AK Press has now published Michael Schmidt's Cartography of Revolutionary Anarchism, originally published in French by Montreal's Lux Éditeur.
Schmidt's introduction is euphoric as usual. He claims that anarchism has provided "the most devastating and comprehensive critique of capitalism, landlordism, the state, and power relations in general, whether based on gender, race, or other forms of oppression"; that the "broad anarchist tradition had constructed, and continues to construct today, concrete projects to dissolve the centralist, hierarchical, coercive power of capital and the state, replacing it with a devolved, free-associative, horizontally federated counter-power"; that "anarchist counter-power creates a haven for revolutionary practice that serves as a school for insurgency against the elites, a beachhead from which to launch its assault, and as the nucleus of a future, radically egalitarian society – what Buenaventura Durruti called 'the new world in our hearts'"; and, finally, that "in a sense, anarchist counter-culture provides the oppressed classes with an alternate, horizontal socio-political reality".
It is hard, as an anarchist, not to be enthused by this. But how valid are these claims? For example, does the fact that the "initially anarchist anticolonial" Ghadar Party, founded in 1913, "linked radicals within the Indian Diaspora" ensure an actual influence of the party on the Indian independence struggle? Do the many splits of the Argentine Regional Workers' Federation (FORA) after 1915, and the existence of several organizations "affiliated" with the different splinter groups, indicate an anarchist mass movement or a decline into what in Swedish is called "the Left of letters", referring to an impenetrable jungle of acronyms? What does it mean that the Chinese city of Guangzhou "was run as an anarchist commune" from 1921 to 1923? And how do we know about the "continued anarchist domination" of the Bolivian Regional Workers' Confederation (CORB) in the 1950s? However, it is one of the merits of Schmidt's work to even draw attention to these organizations, movements, and events, and it is up to us to collectively study them, and their impact, in more detail.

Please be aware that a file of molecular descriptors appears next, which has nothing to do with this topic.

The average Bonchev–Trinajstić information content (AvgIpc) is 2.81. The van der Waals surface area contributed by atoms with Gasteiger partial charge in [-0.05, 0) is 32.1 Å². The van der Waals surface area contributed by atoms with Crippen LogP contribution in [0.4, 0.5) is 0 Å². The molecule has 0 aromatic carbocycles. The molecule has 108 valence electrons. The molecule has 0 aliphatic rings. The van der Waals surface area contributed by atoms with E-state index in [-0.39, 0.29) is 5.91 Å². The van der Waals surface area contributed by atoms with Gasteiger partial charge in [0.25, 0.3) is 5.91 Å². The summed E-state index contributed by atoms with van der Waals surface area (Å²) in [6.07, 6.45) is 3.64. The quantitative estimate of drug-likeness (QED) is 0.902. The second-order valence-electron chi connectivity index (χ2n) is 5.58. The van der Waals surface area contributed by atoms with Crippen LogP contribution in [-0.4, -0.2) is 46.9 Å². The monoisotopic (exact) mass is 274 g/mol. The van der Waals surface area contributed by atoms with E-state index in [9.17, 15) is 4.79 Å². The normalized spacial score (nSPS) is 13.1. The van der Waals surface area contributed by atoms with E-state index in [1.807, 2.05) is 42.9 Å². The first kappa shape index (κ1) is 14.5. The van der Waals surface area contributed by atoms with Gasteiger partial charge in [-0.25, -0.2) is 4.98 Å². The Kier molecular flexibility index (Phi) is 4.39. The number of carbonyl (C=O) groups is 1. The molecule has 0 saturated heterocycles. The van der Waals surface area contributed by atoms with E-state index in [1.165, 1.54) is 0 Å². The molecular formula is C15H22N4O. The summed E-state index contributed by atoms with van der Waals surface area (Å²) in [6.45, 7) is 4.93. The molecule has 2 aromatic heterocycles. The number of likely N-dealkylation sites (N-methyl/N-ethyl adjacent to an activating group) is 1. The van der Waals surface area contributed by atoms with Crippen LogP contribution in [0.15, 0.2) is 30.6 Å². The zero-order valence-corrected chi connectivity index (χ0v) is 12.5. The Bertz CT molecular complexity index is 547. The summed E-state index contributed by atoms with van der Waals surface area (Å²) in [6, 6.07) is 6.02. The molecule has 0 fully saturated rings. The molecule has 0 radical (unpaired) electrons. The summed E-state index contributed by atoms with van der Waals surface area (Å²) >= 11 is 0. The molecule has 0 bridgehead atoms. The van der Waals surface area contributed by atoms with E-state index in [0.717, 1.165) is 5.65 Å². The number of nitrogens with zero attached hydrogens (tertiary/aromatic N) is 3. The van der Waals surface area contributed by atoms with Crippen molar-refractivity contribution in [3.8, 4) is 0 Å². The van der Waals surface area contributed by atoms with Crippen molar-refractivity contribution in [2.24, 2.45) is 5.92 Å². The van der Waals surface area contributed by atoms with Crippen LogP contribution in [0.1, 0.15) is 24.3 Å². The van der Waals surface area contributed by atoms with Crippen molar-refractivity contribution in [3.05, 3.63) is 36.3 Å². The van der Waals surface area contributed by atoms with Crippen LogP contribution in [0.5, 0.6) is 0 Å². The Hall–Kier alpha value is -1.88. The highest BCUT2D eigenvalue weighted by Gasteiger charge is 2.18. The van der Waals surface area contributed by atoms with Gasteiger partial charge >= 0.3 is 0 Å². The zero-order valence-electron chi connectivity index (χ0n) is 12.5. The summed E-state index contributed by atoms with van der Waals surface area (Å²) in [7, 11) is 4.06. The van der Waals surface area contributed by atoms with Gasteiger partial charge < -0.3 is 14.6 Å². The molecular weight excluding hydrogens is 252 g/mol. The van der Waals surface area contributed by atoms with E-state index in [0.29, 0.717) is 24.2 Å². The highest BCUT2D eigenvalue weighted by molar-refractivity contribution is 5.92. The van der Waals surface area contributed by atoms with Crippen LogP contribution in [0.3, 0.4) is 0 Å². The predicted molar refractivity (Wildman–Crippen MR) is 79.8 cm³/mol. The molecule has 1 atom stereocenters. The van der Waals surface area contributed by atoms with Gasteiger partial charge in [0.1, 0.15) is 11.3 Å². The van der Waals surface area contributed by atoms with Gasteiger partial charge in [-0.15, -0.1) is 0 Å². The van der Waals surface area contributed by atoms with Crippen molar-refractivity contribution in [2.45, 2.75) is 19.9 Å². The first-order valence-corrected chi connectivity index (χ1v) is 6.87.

Most people who have read Black Flame: The Revolutionary Class Politics of Anarchism and Syndicalism, authored by Schmidt and his South African compatriot Lucien van der Walt, will have already asked themselves questions such as the above. In fact, they will meet many familiar themes in Schmidt's "cartography". The book sometimes feels to be half summary of Black Flame and half announcement of its long-promised follow-up volume Global Fire: 150 Years of International Anarchism and Syndicalism. Readers encounter the same arguments for a Bakunin-rooted "broad anarchist tradition" as the only legitimate form of anarchism, the same impressive scope of historical research, and the same insistence on anarchism's historical significance for revolutionary development. Added are several new examples of anarchist activities and organizations and, particularly, the "Five Waves" thesis that divides anarchist history into five main periods:
1. the "poorly-understood international First Wave of 1868-1894";
2. the "Second Wave of 1895-1923, including the Revolutions in Mexico, Russia and Ukraine";
3. the "Third Wave of 1924-1949, which embraces the Revolutions in Manchuria and Spain and which, together with the Second Wave, constitutes anarchism's 'Glorious Period'";
4. the "Fourth Wave of 1950-1989, which peaked with the Cuban Revolution in 1952-1959 and again with the New Left of 1968";
5. the "current Fifth Wave, generated in 1989 by the fall of the Berlin Wall, and the rising 'horizontalist' challenge to hoary old Soviet-style Marxist 'communism' (in reality, authoritarian state capitalism), right-wing dictatorship, and neoliberalism by the new movements of the globalised popular classes".
Cartography of Revolutionary Anarchism is probably most recommended for those who do not find the time to read through the Counterpower volumes (that is, Black Flame, and the forthcoming Global Fire). However, it also serves as an excellent introduction to the history of anarchism in its own right. The range of sources is remarkable and confirms Schmidt as one of anarchism's most prolific historians. In light of this, it is of no big concern whether or not one agrees with his evaluation of anarchism's role in history, his definition of anarchism, or his unconcealed platformist sympathies.